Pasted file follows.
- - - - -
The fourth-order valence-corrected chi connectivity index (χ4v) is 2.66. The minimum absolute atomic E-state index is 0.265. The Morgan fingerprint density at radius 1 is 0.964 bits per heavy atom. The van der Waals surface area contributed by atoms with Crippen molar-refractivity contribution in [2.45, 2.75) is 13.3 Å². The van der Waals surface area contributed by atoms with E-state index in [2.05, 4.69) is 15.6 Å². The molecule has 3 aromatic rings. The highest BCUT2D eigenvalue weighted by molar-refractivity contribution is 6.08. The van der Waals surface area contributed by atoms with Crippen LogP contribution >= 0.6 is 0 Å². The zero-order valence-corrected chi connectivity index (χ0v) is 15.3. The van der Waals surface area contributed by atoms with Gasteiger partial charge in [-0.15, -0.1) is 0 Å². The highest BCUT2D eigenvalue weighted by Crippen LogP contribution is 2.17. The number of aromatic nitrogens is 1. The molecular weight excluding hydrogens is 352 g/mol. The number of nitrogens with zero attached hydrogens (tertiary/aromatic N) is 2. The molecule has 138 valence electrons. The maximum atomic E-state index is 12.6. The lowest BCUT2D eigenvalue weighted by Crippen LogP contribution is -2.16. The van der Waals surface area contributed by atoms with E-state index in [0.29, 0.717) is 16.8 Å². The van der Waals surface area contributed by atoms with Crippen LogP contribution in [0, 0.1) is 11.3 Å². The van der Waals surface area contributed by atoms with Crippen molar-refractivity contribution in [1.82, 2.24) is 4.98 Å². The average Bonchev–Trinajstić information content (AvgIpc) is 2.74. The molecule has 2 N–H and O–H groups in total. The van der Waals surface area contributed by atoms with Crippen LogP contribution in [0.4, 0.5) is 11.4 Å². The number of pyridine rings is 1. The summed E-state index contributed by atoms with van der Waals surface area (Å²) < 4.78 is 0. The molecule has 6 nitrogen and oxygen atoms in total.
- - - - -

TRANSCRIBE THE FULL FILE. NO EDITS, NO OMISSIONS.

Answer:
The fourth-order valence-corrected chi connectivity index (χ4v) is 2.66. The minimum absolute atomic E-state index is 0.265. The Morgan fingerprint density at radius 1 is 0.964 bits per heavy atom. The van der Waals surface area contributed by atoms with Crippen molar-refractivity contribution in [2.45, 2.75) is 13.3 Å². The van der Waals surface area contributed by atoms with E-state index in [2.05, 4.69) is 15.6 Å². The molecule has 3 aromatic rings. The highest BCUT2D eigenvalue weighted by molar-refractivity contribution is 6.08. The van der Waals surface area contributed by atoms with Crippen LogP contribution >= 0.6 is 0 Å². The zero-order valence-corrected chi connectivity index (χ0v) is 15.3. The van der Waals surface area contributed by atoms with Gasteiger partial charge in [-0.15, -0.1) is 0 Å². The highest BCUT2D eigenvalue weighted by Crippen LogP contribution is 2.17. The number of aromatic nitrogens is 1. The molecular weight excluding hydrogens is 352 g/mol. The number of nitrogens with zero attached hydrogens (tertiary/aromatic N) is 2. The molecule has 138 valence electrons. The maximum atomic E-state index is 12.6. The lowest BCUT2D eigenvalue weighted by Crippen LogP contribution is -2.16. The van der Waals surface area contributed by atoms with E-state index in [0.29, 0.717) is 16.8 Å². The van der Waals surface area contributed by atoms with Crippen LogP contribution in [0, 0.1) is 11.3 Å². The van der Waals surface area contributed by atoms with Crippen molar-refractivity contribution in [1.82, 2.24) is 4.98 Å². The average Bonchev–Trinajstić information content (AvgIpc) is 2.74. The molecule has 2 N–H and O–H groups in total. The van der Waals surface area contributed by atoms with Crippen LogP contribution in [0.4, 0.5) is 11.4 Å². The number of pyridine rings is 1. The summed E-state index contributed by atoms with van der Waals surface area (Å²) < 4.78 is 0. The molecule has 6 nitrogen and oxygen atoms in total.